Visual Attention and Motion Essay

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Visual Attention and Motion

The human observer is quite efficient at detecting motion. If a target is detectable when still, it becomes even more so when it is in motion. The brain uses multiple cues to help us perceive motion including information from all of our senses. The focus of this paper will be the visual system and how motion is perceived visually. Motion is in part perceived by the changing patterns of light on the retina. This cannot account for total motion perception, however, because we can perceive motion while keeping an image stable on our retina or create changes in these light patterns by moving our head and eyes. In order to turn these spatial patterns of light into information about motion we must integrate
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What is it exactly? How does it work? Even Webster is of little help. If you look it up in the dictionary you will find an entry that states “to keep one’s mind on something.” That would describe the phrase “to pay attention” or “to attend,” but one is still left wondering what is the mechanism of attention. Some researchers don’t even like to use the word attention because it is difficult to say exactly what the term is meant to identify (Pashler, 1998; Thornton & Gilden, 2001; Watamaniuk & McKee, 1995, 1998).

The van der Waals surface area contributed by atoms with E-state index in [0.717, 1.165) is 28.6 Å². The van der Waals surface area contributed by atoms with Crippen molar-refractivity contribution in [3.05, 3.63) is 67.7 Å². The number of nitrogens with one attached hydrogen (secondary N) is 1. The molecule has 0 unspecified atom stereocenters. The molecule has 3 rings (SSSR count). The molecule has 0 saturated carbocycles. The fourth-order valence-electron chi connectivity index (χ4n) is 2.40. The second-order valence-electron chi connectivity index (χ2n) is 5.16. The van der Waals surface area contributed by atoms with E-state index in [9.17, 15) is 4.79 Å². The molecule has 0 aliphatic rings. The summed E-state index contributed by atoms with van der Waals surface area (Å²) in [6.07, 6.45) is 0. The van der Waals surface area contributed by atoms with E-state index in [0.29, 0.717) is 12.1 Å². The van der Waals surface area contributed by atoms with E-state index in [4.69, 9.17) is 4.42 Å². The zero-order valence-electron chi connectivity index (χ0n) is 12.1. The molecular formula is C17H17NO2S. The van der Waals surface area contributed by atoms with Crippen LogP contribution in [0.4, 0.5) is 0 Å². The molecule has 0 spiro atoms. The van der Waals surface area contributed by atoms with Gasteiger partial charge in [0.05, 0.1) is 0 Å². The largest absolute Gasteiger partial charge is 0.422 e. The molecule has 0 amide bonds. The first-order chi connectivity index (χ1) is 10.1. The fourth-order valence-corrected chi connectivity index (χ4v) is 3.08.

According to H. E. Pashler (1998) there are “(two primary ideas) that characterize attention: selectivity and capacity limitation.” That is, at any given moment in time we are receiving a great deal of perceptual information and because we can become overwhelmed by trying to do too much at once we must select the part of our environment that is relevant at that particular moment. Pashler goes on to identify “core phenomena addressed by attention research: selectivity of perception, voluntary control over this selectivity, and capacity limits in mental functioning that cannot be attributed to mere limitations in our sensory or motor systems.” When reading the literature on current attention research there are a few key ideas to remember. These include early or late selection, or the point at which attention exerts its influence on perception. Early selection theories suggest that only the selected stimulus is processed
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